If so, which devices will be first to receive the newest flavor of Google's mobile operating system?
Google may launch Android 7.0 Nougat as soon as Friday.
This particular prediction came from known and generally reliable leaker Evan Blass, aka @evleaks, in a tweet on Saturday. "Android 7.0 releases next month, with the 8/5 security patch," Blass said in the tweet. Assuming Blass is correct, an August launch would be early for a new release of Google's mobile operating system, which in recent years has gotten off the ground in October or November.
But an August release doesn't mean Android device users can start nibbling at Nougat right away. Attribute the delay to the Android upgrade process. After Google launches a new version, phone makers and wireless carriers must test it on every device before they can plan and implement a rollout. That means Android users often have to wait months to receive the latest version.
Typically, Google rolls out a new flavor of Android to its own Nexus devices before the software wends its way to makers of other phones. And some Android devices likely won't ever make the grade.
In his tweet, Blass said: "Sorry Nexus 5 owners, no Nougat for you." The current Nexus phones sold by Google are the 5X and 6P. The Nexus 6 is still available, though not through Google. The current Android N Developer Previews do not include support for the Nexus 5.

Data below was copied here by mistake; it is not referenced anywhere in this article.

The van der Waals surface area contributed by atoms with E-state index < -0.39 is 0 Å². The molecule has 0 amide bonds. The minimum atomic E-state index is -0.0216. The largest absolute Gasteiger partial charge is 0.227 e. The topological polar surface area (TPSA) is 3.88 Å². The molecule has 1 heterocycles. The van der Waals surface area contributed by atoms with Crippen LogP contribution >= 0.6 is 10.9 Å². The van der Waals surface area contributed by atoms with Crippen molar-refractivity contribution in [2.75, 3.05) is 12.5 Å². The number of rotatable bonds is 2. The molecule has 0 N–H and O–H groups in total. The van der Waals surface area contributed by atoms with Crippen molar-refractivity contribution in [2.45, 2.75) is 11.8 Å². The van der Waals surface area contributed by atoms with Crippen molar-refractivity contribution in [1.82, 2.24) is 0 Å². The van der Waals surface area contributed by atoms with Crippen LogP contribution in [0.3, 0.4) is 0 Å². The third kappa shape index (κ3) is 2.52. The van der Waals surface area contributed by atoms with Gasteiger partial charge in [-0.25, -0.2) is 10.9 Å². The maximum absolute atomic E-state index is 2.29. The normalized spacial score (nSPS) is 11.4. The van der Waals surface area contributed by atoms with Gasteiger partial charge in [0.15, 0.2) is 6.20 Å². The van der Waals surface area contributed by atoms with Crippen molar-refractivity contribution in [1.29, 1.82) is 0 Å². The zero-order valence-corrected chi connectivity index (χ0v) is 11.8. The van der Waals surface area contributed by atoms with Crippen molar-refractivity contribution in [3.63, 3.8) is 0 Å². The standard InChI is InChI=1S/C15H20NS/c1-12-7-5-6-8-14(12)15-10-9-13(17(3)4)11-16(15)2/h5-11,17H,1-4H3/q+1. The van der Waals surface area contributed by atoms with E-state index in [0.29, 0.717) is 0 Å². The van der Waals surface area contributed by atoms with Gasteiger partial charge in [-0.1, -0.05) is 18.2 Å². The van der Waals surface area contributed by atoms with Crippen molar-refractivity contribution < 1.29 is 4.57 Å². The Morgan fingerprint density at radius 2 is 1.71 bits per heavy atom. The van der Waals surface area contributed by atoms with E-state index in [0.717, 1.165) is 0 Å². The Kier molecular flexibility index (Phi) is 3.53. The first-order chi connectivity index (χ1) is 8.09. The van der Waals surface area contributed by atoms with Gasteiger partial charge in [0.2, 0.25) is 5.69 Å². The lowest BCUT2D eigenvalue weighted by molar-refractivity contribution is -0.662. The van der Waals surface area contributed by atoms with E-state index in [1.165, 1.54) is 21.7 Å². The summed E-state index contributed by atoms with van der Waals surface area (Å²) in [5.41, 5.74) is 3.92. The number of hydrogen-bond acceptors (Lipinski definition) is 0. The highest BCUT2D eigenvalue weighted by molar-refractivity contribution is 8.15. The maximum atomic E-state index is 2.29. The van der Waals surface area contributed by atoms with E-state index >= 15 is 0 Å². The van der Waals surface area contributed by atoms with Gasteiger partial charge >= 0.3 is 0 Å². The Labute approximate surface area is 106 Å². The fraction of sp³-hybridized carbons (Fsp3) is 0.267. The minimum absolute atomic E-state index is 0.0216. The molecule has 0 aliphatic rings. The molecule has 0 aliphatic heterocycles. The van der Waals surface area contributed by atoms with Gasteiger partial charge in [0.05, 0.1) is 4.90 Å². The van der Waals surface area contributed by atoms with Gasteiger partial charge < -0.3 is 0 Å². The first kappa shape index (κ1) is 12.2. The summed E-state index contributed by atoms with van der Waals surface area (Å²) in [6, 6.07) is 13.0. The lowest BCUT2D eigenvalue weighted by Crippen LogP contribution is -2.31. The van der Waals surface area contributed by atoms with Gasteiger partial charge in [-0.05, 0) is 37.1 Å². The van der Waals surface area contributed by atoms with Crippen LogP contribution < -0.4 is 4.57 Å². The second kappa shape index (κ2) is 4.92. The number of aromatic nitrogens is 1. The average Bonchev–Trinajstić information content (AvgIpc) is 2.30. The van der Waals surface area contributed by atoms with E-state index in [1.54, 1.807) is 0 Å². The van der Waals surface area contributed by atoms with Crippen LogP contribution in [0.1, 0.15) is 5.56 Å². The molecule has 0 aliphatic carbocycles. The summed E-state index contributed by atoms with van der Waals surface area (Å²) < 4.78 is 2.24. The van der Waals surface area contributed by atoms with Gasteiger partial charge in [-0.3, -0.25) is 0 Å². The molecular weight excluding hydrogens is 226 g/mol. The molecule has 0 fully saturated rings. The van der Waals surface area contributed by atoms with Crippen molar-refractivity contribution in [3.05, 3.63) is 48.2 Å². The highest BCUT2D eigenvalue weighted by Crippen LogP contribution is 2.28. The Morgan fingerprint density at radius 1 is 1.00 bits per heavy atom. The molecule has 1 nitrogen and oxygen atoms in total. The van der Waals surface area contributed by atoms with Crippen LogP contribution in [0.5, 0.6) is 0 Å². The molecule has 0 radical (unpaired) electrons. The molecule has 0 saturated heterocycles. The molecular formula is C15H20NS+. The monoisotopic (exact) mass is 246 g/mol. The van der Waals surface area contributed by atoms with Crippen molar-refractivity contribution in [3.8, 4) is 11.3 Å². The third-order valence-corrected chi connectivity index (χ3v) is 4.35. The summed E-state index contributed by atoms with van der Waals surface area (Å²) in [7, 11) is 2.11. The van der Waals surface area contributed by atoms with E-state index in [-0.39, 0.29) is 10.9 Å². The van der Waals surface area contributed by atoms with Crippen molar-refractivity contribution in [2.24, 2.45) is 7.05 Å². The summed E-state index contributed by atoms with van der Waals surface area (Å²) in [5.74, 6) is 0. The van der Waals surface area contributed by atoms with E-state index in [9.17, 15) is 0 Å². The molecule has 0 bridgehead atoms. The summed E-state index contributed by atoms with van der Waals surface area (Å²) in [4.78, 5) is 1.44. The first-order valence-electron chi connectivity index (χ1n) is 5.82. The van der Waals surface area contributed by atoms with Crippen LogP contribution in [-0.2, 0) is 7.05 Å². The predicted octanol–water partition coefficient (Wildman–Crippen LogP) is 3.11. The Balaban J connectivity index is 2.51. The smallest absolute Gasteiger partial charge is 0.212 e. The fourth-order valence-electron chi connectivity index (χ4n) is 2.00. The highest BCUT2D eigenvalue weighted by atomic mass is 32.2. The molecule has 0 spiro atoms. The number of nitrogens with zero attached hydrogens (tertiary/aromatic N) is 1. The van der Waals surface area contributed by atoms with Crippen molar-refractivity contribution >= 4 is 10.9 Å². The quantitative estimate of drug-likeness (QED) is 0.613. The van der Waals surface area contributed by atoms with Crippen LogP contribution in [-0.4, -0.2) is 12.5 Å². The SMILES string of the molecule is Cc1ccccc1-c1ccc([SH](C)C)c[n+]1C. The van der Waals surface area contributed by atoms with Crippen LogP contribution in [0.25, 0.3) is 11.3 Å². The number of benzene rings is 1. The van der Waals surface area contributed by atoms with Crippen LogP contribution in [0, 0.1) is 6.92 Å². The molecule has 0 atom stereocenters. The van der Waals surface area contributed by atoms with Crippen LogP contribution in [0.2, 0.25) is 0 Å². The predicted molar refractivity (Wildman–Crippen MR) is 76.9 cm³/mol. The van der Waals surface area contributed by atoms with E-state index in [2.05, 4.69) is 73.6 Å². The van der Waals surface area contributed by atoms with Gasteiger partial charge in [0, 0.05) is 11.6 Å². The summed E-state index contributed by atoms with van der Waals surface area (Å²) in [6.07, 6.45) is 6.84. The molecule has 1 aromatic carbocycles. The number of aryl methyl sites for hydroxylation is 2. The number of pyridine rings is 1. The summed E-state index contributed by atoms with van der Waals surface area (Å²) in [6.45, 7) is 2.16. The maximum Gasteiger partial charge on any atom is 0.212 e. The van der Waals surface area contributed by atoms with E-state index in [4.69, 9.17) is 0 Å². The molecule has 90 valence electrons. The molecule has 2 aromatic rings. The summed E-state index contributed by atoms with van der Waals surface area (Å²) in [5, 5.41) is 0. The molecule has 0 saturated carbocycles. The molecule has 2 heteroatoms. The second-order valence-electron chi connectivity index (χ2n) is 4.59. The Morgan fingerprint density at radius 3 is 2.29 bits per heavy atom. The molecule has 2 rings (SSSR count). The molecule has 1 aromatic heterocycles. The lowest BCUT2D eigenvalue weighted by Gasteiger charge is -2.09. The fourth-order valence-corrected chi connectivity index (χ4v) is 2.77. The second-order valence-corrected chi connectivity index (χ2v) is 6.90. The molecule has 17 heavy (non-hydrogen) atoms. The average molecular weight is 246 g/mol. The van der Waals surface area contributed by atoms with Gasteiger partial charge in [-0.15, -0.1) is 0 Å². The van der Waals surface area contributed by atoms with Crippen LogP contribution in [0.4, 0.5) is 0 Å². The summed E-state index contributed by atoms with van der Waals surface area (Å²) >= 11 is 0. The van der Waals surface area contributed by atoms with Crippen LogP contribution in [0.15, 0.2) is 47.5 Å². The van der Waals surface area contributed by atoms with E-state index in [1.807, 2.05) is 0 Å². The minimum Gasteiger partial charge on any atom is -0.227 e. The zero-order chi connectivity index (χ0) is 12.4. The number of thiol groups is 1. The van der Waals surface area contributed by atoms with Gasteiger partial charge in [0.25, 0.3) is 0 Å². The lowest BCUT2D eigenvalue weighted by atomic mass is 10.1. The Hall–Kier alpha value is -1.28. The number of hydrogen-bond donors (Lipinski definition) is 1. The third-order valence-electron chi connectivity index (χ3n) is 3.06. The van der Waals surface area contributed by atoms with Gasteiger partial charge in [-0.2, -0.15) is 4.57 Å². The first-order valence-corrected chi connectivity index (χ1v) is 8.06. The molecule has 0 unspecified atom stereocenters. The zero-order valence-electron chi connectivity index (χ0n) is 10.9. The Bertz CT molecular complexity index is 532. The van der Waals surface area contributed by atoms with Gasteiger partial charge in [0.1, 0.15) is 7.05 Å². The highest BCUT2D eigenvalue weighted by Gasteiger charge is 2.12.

One phone due to get a taste of Android 7.0 sooner rather than later is LG's upcoming V20.
A follow-up to LG's V10 smartphone, which came out last October, the V20 will launch in September as the first Android device equipped with Nougat out of the box, the South Korean company said Monday. The V20 will tap into certain key features of Android 7.0, LG said, including the Doze battery saver, support for better gaming graphics and Direct Reply to help people more quickly respond to text messages and other tasks using the notification panel.
Google said it could not share details about the launch of new Nexus devices in the fall. LG did not immediately respond to CNET's request for comment.